Communication is everything in sales. Balancing personable conversation with underlying messaging as succinctly as possible is a skill that separates the good from the great sales people.
Ultimately, mastery of this skill blends those elements into a fluid conversation, which translates to a more dynamic and efficient sales person. What you don’t want to do is make your thought process too transparent, turning a relaxed conversation into a tense effort to get the other person interested in your company or product.
Luckily there’s always room for anybody to improve.
1. Build solid relationships
Sales are not usually made during the first phone call or meeting. It takes several interactions to inform your would-be clients about who you are and whether you’re the type of person they want to buy from. Making those meetings impactful, whether in person or on the phone, is a result of developing your communication skills. Giving them time to get to know you is invaluable.
2. Clean up your communication
While people certainly expect you to be knowledgeable in sales conversation, they don’t necessarily want to feel like you’re only interested in the sale. While technical language, jargon and acronyms might make perfect sense to you and potentially even to your client, they can make your sales talk feel stilted and calculated. Too many buzzwords can lead to the perception you are untrustworthy.
The underlying principle of a sales pitch is to create a pleasant conversation. It should be clearly thought out, but also bend and move with the responses of the other person. If you’re using technical phrases that no one uses outside the office, you’re only hurting your chances of making a genuine connection.
3. Listen and mold your sales pitch to the person
The best sales pitch should feel like you’re not pitching at all. Instead, let the other person lead the conversation. Offer genuine responses along the way until they organically understand the need for your company, product or service.
Listening more and talking less means sales can’t be achieved by memorizing a 30-second pitch. By doing your due diligence and using research to tailor the conversation around the wants, needs and hang-ups of your potential client, it makes the solution—what you’re selling—seem all the more desirable.
4. Be clear and confident in your approach
Though you don’t want to misrepresent what you’re selling, clients also don’t want to hear you over-explain something. Don’t rely on cliches like your company “values customer service.” Instead, tell them WHY your company has the best customer service. Subjective hyperbole is a great way to display passion and confidence in whatever you’re selling, although it may not be capital-T truthful. Opting for passive descriptors doesn’t win you any points either, and sets you behind your competitors.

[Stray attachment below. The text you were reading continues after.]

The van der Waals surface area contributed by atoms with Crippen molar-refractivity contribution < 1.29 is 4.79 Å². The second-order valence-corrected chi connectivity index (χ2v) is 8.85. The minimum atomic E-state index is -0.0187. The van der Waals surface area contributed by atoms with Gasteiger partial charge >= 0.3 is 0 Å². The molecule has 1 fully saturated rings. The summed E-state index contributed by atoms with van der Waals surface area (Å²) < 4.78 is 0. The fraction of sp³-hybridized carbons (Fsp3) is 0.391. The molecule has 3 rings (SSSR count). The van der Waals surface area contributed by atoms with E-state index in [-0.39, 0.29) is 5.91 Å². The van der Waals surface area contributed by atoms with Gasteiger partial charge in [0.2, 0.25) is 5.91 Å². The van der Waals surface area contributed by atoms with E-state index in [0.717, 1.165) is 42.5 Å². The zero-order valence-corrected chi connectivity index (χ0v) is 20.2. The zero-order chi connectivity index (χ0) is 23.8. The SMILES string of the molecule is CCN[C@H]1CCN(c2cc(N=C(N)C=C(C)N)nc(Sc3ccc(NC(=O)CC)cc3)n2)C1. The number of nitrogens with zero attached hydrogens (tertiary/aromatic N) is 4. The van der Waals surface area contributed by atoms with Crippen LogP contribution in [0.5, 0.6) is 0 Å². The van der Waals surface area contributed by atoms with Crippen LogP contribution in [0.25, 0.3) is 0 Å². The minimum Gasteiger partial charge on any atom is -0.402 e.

5. Ask thoughtful questions
Along with listening, one of the best qualities of a good conversationalist is skillful questioning. Take a real interest in the person you’re speaking with. Most people love to talk about themselves. Asking about their work gives you a better idea of how their company operates. And don’t be afraid to ask a question that’s a little off the beaten path. It’s not about derailing the conversation with a seemingly random question. Asking the client a unique question is going to set you apart in their mind. And it may lead to more nuanced, open dialogue.
As you finish speaking, it’s a good idea to conclude by asking the other person a question. This helps them stay engaged in the conversation and helps them to think more critically and thoughtfully about the subject. It also helps maintain a dialogue rather than one person rambling and the other falling asleep.
6. Understand your clients wants, needs and hesitations
As you’re asking thoughtful questions, listening and directing the conversation intentionally, try to pick up on phrases your client uses to learn about their goals, and reasons they may be skeptical of your product. By remembering these, you can address them later and make your argument all the more specific. By learning their needs, you can highlight the elements of your product that best satisfy what they’re looking for.
7. Always be closing
This is your ultimate goal. But “closing” doesn’t just mean closing the deal. The conversation should always move concisely and intentionally. At no point should you feel as if you’ve lost control of the conversation and it’s simply rambling. Get to the checkpoints in your conversation and then move on to the next phase of the sales talk. As much as you want to build up trust and familiarity, you don’t have all day to lock things down. When it’s time to close the deal, use phrases that put the power in your client’s hands.
“Do I have your permission to move forward?”
“What else can I do to help you make this decision?”
These questions keep the conversation advancing without coming across as demanding or threatening. If played right, it caps a deft sales talk that never felt domineering, but rather easy and relaxed with an undercurrent of concise, clear strategy.